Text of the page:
ANN ARBOR, MI - A paper published electronically this week by Nature Genetics offers important new insights into the development and differentiation of rod and cone photoreceptors, the light-sensitive cells in the eye's retina that initiate vision and are essential for clear sight.
A team led by Anand Swaroop, Ph.D., professor of ophthalmology and vision research scientist at the University of Michigan Health System's Kellogg Eye Center, has demonstrated that the retinal protein Nrl is required for rod development and, in fact, acts as a "molecular switch," signaling the cells to develop into rods rather than cones.
Working with Swaroop, research investigator Alan J. Mears, Ph.D., deleted the gene that makes Nrl in mice, creating an Nrl-knockout strain that developed a retina without rod photoreceptors.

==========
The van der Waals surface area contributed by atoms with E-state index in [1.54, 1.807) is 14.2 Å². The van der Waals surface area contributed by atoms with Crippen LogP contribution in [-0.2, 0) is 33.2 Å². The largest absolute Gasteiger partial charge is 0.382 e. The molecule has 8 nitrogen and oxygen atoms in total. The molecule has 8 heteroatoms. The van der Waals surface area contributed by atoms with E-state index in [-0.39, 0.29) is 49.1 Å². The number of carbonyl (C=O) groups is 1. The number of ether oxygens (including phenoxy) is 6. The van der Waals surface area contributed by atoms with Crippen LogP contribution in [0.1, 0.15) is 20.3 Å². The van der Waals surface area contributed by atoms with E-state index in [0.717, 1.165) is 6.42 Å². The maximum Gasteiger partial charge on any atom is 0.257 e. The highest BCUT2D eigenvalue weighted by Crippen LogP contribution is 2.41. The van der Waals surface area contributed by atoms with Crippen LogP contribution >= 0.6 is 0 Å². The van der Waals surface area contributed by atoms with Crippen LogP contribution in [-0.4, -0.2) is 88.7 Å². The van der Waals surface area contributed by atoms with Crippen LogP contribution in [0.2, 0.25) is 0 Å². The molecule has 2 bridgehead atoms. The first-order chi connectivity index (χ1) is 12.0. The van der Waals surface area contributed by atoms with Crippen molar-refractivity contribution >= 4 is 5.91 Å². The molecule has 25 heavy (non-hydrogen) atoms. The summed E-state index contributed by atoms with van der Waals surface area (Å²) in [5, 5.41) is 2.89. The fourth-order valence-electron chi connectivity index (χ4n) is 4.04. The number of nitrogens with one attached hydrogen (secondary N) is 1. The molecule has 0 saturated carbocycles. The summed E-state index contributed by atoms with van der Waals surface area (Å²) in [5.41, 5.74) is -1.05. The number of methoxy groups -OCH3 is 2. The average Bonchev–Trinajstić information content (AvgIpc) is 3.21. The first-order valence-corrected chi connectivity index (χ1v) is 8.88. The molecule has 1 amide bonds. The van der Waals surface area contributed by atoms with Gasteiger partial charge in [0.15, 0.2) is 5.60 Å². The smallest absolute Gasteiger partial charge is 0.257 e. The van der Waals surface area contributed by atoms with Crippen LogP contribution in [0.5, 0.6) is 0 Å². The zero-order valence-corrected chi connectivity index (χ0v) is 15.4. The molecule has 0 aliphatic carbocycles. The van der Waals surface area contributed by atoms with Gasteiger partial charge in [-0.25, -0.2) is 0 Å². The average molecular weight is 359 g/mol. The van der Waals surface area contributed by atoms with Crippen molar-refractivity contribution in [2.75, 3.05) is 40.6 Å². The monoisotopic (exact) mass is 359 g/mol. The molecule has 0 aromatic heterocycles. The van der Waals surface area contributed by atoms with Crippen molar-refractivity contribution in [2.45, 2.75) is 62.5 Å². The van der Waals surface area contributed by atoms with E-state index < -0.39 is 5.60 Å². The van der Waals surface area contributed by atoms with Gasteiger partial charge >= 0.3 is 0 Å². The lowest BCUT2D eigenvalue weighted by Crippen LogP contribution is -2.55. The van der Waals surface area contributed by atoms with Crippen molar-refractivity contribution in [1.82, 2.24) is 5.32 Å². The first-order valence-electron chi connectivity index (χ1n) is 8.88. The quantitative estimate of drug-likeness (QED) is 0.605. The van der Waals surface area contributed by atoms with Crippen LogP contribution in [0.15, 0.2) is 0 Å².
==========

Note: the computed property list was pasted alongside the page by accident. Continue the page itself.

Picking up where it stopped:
"These findings are important because they will allow us to understand how rods are formed, and more importantly how we can save the cones," says Swaroop. "Currently, the cellular pathways and regulatory molecules that determine exactly how photoreceptors develop are poorly understood. If we learn more about this process, we may be able to pinpoint ways to intervene with gene or drug therapy to treat certain types of vision loss."
A better understanding of rods and cones may help researchers treat retinitis pigmentosa (RP) and macular degeneration, two major eye diseases that involve loss of photoreceptors, resulting in slow but progressive vision loss.
Swaroop explains that photoreceptors are post-mitotic cells; meaning that when they degenerate, they cannot be replaced and a person's vision suffers. Cone photoreceptors enable color vision and visual acuity in bright light. Rods, which dominate the retina, are responsible for night vision.